The Star Wars Holiday Special is a little remembered entry in the Star Wars universe. This two hour special, which combined a story about the Wookie Chewbacca’s family with variety show elements, a cartoon, and even Princess Leia singing, aired in 1978 in America and was never shown on American television again. Creator George Lucas has frequently expressed his dislike of the special, but many cult fans adore it for its kitschy and universally panned story.
The original Star Wars film was released in 1977, and rocked the film world with its epic tale and unheard-of special effects. George Lucas, the mastermind behind the franchise, was awash with possibilities as to where to take his new universe. Investing time and presumably money in the Star Wars Holiday Special was a fascinating and still much-discussed choice by Lucas, who possibly thought to keep viewers interested in the series during the three year release gap between Star Wars: A New Hope and The Empire Strikes Back.
In the Star Wars Holiday Special, which takes place after the first theatrical movie and before the second, Chewbacca’s mother, parents and son eagerly await his return on Life Day, a holiday similar to Christmas. At Darth Vader’s orders, Chewie and Han Solo are being hunted by Imperial storm troopers, some of whom raid Chewie’s home in hopes of catching him. Chewbacca’s son, Lumpawarrump, or Lumpy, attempts to assuage his fears by watching a cartoon that features Han, Chewie, and Luke Skywalker. The cartoon also introduces the character Boba Fett, who would become a major villain in the remainder of the theatrical series.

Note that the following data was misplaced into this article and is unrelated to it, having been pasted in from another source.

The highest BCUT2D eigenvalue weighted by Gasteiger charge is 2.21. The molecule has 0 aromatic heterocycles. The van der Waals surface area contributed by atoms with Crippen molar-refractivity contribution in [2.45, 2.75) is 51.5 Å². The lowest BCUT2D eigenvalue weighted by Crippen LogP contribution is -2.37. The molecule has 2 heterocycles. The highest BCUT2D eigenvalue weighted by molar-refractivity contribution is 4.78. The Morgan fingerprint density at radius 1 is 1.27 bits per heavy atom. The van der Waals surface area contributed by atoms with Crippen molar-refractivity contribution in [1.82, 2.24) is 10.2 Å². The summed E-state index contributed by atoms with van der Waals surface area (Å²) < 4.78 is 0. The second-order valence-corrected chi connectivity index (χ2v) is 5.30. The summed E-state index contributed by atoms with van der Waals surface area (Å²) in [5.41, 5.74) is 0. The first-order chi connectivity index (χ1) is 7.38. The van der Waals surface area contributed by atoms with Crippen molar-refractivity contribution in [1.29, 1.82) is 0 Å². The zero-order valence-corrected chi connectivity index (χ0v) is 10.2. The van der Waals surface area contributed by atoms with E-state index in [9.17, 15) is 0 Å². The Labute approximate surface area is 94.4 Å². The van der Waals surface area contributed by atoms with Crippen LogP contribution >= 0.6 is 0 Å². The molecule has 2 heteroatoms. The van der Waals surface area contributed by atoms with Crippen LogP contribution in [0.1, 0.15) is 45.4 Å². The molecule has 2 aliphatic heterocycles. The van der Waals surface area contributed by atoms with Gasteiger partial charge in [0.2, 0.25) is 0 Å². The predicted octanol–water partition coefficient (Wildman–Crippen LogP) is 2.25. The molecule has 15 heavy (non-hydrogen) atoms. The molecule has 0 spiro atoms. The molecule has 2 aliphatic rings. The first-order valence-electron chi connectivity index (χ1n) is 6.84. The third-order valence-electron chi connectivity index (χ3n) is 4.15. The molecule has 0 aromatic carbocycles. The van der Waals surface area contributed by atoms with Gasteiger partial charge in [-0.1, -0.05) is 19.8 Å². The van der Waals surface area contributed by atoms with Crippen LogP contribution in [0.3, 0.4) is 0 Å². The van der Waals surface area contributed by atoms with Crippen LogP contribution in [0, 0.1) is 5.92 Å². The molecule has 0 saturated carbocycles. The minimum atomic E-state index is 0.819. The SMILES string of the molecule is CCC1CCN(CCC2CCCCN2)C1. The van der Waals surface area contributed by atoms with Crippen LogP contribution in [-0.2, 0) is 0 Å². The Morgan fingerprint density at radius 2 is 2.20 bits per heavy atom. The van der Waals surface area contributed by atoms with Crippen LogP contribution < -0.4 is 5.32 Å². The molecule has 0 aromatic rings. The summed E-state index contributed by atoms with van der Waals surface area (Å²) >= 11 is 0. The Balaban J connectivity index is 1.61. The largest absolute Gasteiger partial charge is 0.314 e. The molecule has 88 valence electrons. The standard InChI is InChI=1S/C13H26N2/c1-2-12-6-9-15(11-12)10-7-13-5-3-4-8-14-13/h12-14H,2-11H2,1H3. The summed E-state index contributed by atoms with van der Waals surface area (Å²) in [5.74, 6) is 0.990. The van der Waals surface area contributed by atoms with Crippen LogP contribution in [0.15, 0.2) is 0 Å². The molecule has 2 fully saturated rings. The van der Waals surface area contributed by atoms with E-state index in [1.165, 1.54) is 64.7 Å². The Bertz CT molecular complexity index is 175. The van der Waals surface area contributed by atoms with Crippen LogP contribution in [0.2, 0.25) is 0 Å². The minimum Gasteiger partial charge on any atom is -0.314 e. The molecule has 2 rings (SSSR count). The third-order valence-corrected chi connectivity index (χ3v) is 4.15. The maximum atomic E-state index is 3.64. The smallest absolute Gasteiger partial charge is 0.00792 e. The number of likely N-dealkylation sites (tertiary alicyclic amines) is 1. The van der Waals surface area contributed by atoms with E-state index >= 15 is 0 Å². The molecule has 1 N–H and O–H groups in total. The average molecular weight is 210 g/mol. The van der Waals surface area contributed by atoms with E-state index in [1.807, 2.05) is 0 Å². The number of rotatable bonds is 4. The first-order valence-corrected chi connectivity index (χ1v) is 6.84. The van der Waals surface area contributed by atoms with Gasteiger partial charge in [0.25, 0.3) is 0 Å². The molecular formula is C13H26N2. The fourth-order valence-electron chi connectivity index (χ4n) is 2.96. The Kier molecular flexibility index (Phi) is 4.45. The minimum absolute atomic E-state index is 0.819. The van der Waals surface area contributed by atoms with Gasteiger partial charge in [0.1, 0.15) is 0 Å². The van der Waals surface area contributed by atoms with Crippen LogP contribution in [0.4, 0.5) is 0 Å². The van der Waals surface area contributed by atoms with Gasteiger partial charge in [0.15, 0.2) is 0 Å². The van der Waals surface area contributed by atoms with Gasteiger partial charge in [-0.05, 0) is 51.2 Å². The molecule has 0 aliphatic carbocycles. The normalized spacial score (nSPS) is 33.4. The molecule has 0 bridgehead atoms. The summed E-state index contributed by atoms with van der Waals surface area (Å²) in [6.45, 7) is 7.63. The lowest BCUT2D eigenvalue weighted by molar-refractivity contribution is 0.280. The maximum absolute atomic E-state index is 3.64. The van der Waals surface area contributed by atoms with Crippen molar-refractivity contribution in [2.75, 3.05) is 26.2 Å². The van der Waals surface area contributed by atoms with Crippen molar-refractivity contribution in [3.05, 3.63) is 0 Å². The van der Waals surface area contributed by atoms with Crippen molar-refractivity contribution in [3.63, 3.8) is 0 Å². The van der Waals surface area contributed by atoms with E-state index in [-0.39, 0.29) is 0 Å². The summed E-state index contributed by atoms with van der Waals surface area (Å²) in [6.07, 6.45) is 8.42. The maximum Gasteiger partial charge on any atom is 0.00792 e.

Chewbacca’s family manages to stave off the threatening storm troopers until Han and Chewie can arrive and save the day. The Wookie family continues to the magical Tree of Life, where Luke Skywalker and Han Solo join them along with the droids C-3PO and R2-D2, and Princess Leia. The princess sings a song about unity and everyone celebrates heartily.
The Star Wars Holiday Special was met with near total contempt for its sappy story, overly cute dialogue, and odd attempts to mix styles by adding songs and cartoons. George Lucas was apparently devastated with the result, having not spent much time personally overseeing the project. The special was never aired in America again, although it was shown once in Australia during the 1980s. No video or DVD release of the Star Wars Holiday Special has ever been released, but bootleg copies are plentiful among fans.